Works of Sir William Temple


One of the most revealing assessments of the Dutch template came from the pen of the great seventeenth-century observer of the United Provinces, William Temple. For Temple, there was no question that the Dutch East India Company operated and was managed like a “State in the Indies.” He draws attention to the formidable military resources that could be mustered by the Dutch in Asia.

The last, I shall mention, is, the mighty advance they have made towards engrossing the whole commerce of the East-Indies, by their successes against the Portuguese, and by their many wars and victories against the natives, whereby they have forced them to treaties of commerce, exclusive to all other nations, and to the admission of Forts to be built upon straits and passes, that command the entrances into the traffic of such places. This has been [achieved] . . . by the conduct and application of the East-India company, who have managed it like a commonwealth, rather than a trade, and thereby raised a State in the Indies, governed indeed by the orders of the company, but otherwise appearing to those nations like a Sovereign State, making war and peace with their greatest Kings, and able to bring to sea forty or fifty men of war, and thirty thousand men at land, by the modestest computations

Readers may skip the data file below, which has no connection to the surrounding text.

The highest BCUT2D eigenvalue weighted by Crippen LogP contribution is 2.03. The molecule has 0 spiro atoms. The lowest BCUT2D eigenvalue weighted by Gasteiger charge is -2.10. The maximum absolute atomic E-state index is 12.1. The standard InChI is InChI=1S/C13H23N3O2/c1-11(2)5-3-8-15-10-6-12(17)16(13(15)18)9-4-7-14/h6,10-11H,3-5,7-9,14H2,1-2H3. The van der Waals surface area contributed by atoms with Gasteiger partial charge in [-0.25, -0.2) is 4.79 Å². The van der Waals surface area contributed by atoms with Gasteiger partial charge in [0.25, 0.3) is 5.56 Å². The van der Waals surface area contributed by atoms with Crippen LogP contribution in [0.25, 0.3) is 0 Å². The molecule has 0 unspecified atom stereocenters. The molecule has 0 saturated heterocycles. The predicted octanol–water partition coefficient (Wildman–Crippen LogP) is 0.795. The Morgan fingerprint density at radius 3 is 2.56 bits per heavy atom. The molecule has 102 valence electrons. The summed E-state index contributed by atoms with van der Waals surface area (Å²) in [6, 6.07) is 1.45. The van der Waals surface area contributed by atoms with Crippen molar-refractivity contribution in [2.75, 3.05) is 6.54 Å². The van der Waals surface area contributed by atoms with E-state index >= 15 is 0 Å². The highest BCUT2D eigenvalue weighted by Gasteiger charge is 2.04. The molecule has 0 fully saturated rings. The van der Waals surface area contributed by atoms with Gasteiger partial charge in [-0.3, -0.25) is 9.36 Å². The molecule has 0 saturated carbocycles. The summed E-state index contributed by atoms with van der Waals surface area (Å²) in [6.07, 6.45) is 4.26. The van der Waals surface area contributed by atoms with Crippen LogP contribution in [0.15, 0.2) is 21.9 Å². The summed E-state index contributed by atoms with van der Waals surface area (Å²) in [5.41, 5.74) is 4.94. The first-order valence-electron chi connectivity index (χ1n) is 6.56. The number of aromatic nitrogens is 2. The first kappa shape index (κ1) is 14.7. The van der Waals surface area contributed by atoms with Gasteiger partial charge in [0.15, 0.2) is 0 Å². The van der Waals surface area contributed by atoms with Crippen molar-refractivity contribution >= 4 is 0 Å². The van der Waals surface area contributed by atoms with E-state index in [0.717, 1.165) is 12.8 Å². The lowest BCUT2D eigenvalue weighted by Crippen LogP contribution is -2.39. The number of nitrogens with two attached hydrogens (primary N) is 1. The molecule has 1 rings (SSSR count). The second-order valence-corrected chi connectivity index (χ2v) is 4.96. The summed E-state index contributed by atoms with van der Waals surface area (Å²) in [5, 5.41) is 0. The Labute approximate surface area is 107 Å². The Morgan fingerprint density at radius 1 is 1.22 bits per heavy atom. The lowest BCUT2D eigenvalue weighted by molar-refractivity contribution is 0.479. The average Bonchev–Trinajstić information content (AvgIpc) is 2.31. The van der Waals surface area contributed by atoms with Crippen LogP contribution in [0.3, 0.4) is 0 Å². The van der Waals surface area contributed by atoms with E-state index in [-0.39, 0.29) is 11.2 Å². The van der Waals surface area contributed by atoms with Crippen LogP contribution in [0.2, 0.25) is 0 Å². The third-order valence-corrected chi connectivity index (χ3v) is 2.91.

The works of Sir William Temple, William Temple, Johnathan Swift (ed.), 1731, London